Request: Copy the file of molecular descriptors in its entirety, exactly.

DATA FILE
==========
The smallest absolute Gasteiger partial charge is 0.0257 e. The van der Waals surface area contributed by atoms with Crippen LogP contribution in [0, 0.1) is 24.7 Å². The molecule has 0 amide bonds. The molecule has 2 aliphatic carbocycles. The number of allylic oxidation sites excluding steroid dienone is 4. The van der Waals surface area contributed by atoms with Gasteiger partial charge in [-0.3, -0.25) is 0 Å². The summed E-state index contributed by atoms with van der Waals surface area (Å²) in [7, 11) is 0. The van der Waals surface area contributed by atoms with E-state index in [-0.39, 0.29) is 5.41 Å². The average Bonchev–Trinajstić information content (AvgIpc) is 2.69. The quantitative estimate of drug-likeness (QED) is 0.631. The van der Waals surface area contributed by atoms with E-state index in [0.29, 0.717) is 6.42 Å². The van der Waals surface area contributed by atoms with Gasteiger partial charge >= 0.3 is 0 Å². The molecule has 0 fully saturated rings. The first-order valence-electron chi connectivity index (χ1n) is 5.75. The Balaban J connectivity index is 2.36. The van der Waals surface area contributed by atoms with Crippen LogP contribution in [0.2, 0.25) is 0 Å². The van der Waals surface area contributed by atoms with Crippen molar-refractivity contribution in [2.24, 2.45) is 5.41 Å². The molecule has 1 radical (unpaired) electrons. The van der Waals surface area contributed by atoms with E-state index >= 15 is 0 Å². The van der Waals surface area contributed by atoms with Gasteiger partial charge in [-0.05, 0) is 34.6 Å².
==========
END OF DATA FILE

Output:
The smallest absolute Gasteiger partial charge is 0.0257 e. The van der Waals surface area contributed by atoms with Crippen LogP contribution in [0, 0.1) is 24.7 Å². The molecule has 0 amide bonds. The molecule has 2 aliphatic carbocycles. The number of allylic oxidation sites excluding steroid dienone is 4. The van der Waals surface area contributed by atoms with Gasteiger partial charge in [-0.3, -0.25) is 0 Å². The summed E-state index contributed by atoms with van der Waals surface area (Å²) in [7, 11) is 0. The van der Waals surface area contributed by atoms with E-state index in [-0.39, 0.29) is 5.41 Å². The average Bonchev–Trinajstić information content (AvgIpc) is 2.69. The quantitative estimate of drug-likeness (QED) is 0.631. The van der Waals surface area contributed by atoms with E-state index in [0.29, 0.717) is 6.42 Å². The van der Waals surface area contributed by atoms with Gasteiger partial charge >= 0.3 is 0 Å². The molecule has 0 fully saturated rings. The first-order valence-electron chi connectivity index (χ1n) is 5.75. The Balaban J connectivity index is 2.36. The van der Waals surface area contributed by atoms with Crippen LogP contribution in [0.2, 0.25) is 0 Å². The van der Waals surface area contributed by atoms with Crippen molar-refractivity contribution in [2.24, 2.45) is 5.41 Å². The molecule has 1 radical (unpaired) electrons. The van der Waals surface area contributed by atoms with E-state index >= 15 is 0 Å². The van der Waals surface area contributed by atoms with Gasteiger partial charge in [-0.05, 0) is 34.6 Å².